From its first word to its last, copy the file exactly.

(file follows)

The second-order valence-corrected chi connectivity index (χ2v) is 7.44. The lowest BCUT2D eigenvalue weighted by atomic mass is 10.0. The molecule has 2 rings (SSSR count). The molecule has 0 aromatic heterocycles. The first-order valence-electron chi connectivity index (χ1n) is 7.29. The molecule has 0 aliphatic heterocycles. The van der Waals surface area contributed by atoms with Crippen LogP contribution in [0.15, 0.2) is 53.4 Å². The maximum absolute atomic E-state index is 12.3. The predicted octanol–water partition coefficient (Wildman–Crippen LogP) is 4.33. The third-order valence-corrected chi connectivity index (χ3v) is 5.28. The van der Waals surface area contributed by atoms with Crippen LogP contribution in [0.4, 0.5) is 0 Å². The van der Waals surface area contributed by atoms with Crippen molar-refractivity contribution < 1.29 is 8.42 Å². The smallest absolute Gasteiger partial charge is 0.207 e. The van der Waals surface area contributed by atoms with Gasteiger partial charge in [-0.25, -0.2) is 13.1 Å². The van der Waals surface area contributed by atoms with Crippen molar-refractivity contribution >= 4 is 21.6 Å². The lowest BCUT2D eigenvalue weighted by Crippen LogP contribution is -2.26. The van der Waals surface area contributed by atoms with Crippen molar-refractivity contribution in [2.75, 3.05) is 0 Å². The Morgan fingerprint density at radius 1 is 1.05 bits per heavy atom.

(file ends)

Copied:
The second-order valence-corrected chi connectivity index (χ2v) is 7.44. The lowest BCUT2D eigenvalue weighted by atomic mass is 10.0. The molecule has 2 rings (SSSR count). The molecule has 0 aromatic heterocycles. The first-order valence-electron chi connectivity index (χ1n) is 7.29. The molecule has 0 aliphatic heterocycles. The van der Waals surface area contributed by atoms with Crippen LogP contribution in [0.15, 0.2) is 53.4 Å². The maximum absolute atomic E-state index is 12.3. The predicted octanol–water partition coefficient (Wildman–Crippen LogP) is 4.33. The third-order valence-corrected chi connectivity index (χ3v) is 5.28. The van der Waals surface area contributed by atoms with Crippen LogP contribution in [0.4, 0.5) is 0 Å². The van der Waals surface area contributed by atoms with Crippen molar-refractivity contribution < 1.29 is 8.42 Å². The smallest absolute Gasteiger partial charge is 0.207 e. The van der Waals surface area contributed by atoms with Gasteiger partial charge in [-0.25, -0.2) is 13.1 Å². The van der Waals surface area contributed by atoms with Crippen molar-refractivity contribution >= 4 is 21.6 Å². The lowest BCUT2D eigenvalue weighted by Crippen LogP contribution is -2.26. The van der Waals surface area contributed by atoms with Crippen molar-refractivity contribution in [2.75, 3.05) is 0 Å². The Morgan fingerprint density at radius 1 is 1.05 bits per heavy atom.